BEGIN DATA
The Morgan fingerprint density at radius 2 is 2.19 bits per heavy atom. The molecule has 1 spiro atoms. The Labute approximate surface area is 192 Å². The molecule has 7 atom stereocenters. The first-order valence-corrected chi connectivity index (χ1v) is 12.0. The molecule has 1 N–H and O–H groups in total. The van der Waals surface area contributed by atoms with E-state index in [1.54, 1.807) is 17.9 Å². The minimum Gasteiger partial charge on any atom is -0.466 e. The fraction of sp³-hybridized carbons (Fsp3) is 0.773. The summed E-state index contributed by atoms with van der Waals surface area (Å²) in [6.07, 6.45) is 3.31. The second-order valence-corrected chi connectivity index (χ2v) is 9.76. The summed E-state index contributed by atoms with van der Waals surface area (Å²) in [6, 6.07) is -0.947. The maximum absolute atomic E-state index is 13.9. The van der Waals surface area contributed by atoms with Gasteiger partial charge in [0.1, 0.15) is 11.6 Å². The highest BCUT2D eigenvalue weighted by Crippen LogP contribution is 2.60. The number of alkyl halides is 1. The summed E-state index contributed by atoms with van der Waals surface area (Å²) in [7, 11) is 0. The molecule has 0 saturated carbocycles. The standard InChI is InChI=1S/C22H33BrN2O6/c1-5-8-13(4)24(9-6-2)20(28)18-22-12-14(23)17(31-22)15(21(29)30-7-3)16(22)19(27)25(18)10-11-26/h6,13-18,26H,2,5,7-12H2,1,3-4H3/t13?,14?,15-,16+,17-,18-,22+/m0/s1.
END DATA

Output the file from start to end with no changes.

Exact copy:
The Morgan fingerprint density at radius 2 is 2.19 bits per heavy atom. The molecule has 1 spiro atoms. The Labute approximate surface area is 192 Å². The molecule has 7 atom stereocenters. The first-order valence-corrected chi connectivity index (χ1v) is 12.0. The molecule has 1 N–H and O–H groups in total. The van der Waals surface area contributed by atoms with E-state index in [1.54, 1.807) is 17.9 Å². The minimum Gasteiger partial charge on any atom is -0.466 e. The fraction of sp³-hybridized carbons (Fsp3) is 0.773. The summed E-state index contributed by atoms with van der Waals surface area (Å²) in [6.07, 6.45) is 3.31. The second-order valence-corrected chi connectivity index (χ2v) is 9.76. The summed E-state index contributed by atoms with van der Waals surface area (Å²) in [6, 6.07) is -0.947. The maximum absolute atomic E-state index is 13.9. The van der Waals surface area contributed by atoms with Gasteiger partial charge in [0.1, 0.15) is 11.6 Å². The highest BCUT2D eigenvalue weighted by Crippen LogP contribution is 2.60. The number of alkyl halides is 1. The summed E-state index contributed by atoms with van der Waals surface area (Å²) in [7, 11) is 0. The molecule has 0 saturated carbocycles. The standard InChI is InChI=1S/C22H33BrN2O6/c1-5-8-13(4)24(9-6-2)20(28)18-22-12-14(23)17(31-22)15(21(29)30-7-3)16(22)19(27)25(18)10-11-26/h6,13-18,26H,2,5,7-12H2,1,3-4H3/t13?,14?,15-,16+,17-,18-,22+/m0/s1.